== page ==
Nonetheless, in days gone by (before the 1990’s, let’s say; for the sake of argument) most of us could grumble and say that at least WE got a few of the things we wanted; progressives could get a few incremental policy changes in return for the conservatives among us retaining a measure of political and economic stability. No one ever came away from the table with a pure win, but no one got totally shut out, either. In the days before ‘wedge issues’ and ‘single platform’ candidates took over the political landscape, that was usually enough.

Things are MUCH different now.

Politics here are now more like a suicide pact where the party having the majority in the Legislature- or the allegiance of the current President- either ‘doubles down’ on their most radical policies to ram them past their opponents or signs executive orders to enact sweeping changes (or nullify those made by the last party’s President) as quickly as possible before the next election sweeps out the current party in favor of the other one. The fact that there are only two political parties in the United States is a matter I may discuss in a later blog . . .

In Engineering and Quality Control, my professional background, we would call this a process in the grips of ‘positive feedback’. And all of us in those professions know the eventual fate of such a process, running under such inputs. It oscillates more and more wildly until it exceeds all controls on the process and eventually ‘crashes’. Economists also know this situation, as do historians . . . and it has happened before, with predictably disastrous results.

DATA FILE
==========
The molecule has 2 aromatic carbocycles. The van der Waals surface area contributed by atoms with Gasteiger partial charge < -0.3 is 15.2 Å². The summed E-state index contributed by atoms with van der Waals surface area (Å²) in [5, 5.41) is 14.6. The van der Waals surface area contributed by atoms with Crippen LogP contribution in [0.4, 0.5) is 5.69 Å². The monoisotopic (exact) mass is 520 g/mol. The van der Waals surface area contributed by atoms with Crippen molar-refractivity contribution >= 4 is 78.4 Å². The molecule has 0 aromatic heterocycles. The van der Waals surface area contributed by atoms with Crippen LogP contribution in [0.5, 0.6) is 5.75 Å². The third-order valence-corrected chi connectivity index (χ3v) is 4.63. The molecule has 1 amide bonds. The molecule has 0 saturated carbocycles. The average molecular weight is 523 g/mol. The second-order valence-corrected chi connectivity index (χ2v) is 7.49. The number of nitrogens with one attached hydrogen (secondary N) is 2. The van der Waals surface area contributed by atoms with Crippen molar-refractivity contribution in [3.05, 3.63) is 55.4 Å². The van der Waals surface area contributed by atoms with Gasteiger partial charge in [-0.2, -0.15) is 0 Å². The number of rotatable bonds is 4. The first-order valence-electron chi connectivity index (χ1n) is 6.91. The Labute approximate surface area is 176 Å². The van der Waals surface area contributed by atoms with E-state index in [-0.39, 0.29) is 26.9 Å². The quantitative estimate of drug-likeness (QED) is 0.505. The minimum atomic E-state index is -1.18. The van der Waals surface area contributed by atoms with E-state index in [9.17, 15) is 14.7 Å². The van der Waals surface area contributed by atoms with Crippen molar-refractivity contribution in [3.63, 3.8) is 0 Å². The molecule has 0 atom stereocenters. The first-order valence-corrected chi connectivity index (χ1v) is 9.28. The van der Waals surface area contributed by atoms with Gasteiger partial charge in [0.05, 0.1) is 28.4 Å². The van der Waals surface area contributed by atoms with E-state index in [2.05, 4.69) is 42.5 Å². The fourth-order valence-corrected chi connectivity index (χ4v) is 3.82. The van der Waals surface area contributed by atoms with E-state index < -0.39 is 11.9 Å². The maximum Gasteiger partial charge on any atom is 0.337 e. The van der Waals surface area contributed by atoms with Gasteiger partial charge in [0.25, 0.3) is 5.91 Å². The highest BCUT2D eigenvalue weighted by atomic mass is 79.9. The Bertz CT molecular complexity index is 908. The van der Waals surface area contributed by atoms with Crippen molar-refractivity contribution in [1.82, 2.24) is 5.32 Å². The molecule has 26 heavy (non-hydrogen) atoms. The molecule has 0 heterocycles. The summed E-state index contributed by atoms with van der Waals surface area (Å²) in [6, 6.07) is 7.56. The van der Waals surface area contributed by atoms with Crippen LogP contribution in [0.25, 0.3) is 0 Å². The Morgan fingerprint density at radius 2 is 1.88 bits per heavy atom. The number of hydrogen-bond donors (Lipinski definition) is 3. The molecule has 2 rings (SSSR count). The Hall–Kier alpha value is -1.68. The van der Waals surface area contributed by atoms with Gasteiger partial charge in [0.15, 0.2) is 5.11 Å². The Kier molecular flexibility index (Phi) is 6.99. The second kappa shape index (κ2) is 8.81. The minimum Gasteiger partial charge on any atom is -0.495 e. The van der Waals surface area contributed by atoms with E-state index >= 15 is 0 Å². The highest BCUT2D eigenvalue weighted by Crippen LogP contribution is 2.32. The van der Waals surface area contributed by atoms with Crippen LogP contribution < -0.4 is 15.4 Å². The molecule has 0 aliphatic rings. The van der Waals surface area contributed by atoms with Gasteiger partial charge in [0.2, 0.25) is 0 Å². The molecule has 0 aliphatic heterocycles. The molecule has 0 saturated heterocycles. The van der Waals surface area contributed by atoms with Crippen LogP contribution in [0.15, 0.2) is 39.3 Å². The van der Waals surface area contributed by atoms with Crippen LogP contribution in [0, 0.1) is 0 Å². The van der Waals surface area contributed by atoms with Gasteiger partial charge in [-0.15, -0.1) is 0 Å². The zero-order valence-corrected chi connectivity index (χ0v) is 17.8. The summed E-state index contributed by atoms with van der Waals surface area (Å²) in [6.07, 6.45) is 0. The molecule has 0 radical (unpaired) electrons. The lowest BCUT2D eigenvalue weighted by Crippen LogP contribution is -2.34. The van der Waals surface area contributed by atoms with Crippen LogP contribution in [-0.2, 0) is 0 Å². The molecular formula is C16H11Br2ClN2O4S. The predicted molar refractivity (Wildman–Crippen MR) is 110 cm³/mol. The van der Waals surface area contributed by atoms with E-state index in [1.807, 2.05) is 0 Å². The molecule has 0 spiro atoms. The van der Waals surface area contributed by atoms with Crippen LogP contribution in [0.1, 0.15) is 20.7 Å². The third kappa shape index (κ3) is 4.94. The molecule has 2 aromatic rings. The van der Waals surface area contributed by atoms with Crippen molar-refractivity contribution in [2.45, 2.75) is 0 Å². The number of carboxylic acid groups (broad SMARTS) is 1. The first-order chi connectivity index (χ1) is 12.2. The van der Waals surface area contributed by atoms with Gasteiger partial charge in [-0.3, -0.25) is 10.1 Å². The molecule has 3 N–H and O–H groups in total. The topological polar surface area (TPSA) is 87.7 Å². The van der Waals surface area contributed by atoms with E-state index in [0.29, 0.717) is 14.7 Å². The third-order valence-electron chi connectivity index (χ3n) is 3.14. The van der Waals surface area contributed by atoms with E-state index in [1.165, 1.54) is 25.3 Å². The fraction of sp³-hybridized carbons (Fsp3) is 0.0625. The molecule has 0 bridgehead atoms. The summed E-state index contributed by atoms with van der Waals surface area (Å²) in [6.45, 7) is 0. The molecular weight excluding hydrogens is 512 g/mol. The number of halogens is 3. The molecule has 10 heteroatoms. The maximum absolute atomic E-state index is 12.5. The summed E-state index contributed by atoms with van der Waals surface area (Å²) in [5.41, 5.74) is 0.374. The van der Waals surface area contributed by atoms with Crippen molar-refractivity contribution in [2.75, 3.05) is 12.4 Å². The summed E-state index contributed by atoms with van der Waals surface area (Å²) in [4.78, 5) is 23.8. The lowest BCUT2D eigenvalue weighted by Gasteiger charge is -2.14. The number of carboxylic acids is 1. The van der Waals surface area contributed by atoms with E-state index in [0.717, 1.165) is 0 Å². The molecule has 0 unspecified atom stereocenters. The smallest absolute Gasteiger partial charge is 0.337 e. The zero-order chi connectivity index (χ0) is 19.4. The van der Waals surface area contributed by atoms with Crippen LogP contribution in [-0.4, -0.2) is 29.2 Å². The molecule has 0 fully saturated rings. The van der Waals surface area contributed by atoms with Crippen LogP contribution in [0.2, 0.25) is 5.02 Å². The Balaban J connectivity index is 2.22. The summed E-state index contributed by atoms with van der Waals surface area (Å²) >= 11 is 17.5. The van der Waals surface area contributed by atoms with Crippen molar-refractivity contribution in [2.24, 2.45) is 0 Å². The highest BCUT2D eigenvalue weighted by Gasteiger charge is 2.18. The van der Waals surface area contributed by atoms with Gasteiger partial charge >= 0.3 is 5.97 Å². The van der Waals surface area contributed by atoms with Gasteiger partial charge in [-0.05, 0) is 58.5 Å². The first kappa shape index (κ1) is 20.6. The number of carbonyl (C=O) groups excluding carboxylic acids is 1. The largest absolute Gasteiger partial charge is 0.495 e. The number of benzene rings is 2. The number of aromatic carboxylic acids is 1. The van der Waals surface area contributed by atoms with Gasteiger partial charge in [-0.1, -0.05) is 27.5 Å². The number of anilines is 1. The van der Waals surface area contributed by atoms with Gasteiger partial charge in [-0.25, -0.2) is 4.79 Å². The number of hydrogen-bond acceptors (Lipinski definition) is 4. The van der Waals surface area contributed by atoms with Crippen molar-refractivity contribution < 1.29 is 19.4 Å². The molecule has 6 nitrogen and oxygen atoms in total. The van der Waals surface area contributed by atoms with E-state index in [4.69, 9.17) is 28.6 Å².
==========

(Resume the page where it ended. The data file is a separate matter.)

One last thing I’d like us to remember is that politics, as an endeavor, is NEVER about ‘who is RIGHT’ or ‘who is WRONG’; it is solely dedicated to obtaining power and retaining it by whatever means are necessary. That’s the rub of any democratic society; even a titular ‘republic’ like the United States with its layers of insulation from ‘mob’ voting and a system of checks and balances (the ‘controls’ I mentioned) has to be wary of the politicians and other factions hijacking the political process for their own gains. Or passing laws to ensure the ease of such assumption of power, whether for themselves of for those interests wishing to more easily move wealth from the poor and middle class up to the extremely rich. Both progressive and conservative elements are easily and equally wooed by these interests.

So let’s be careful, friends. Be wary of promises too good to be true; be mistrustful of those who would inflame ‘wedge issues’ and opposition-based partisan politics; and always at first and last think about what YOU are being offered versus its cost to our nation as a whole. Democracy is the MOST expensive form of government, and it requires the greatest level of oversight from its citizens to function properly. It is the also form that most easily and quickly devolves into either oligarchy, tyranny or anarchy. Let’s remember the lessons learned by those who have gone before us, and avoid learning them ourselves- yet again- the HARD way.

Keep striving, friends.

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Blog 01.18.21 January 18, 2021

Hello again, friends.

This is going to be a little longer than usual, but bear with me. Please read it through or just scroll past; there is NO ‘TL:DR’ version of what I have to say.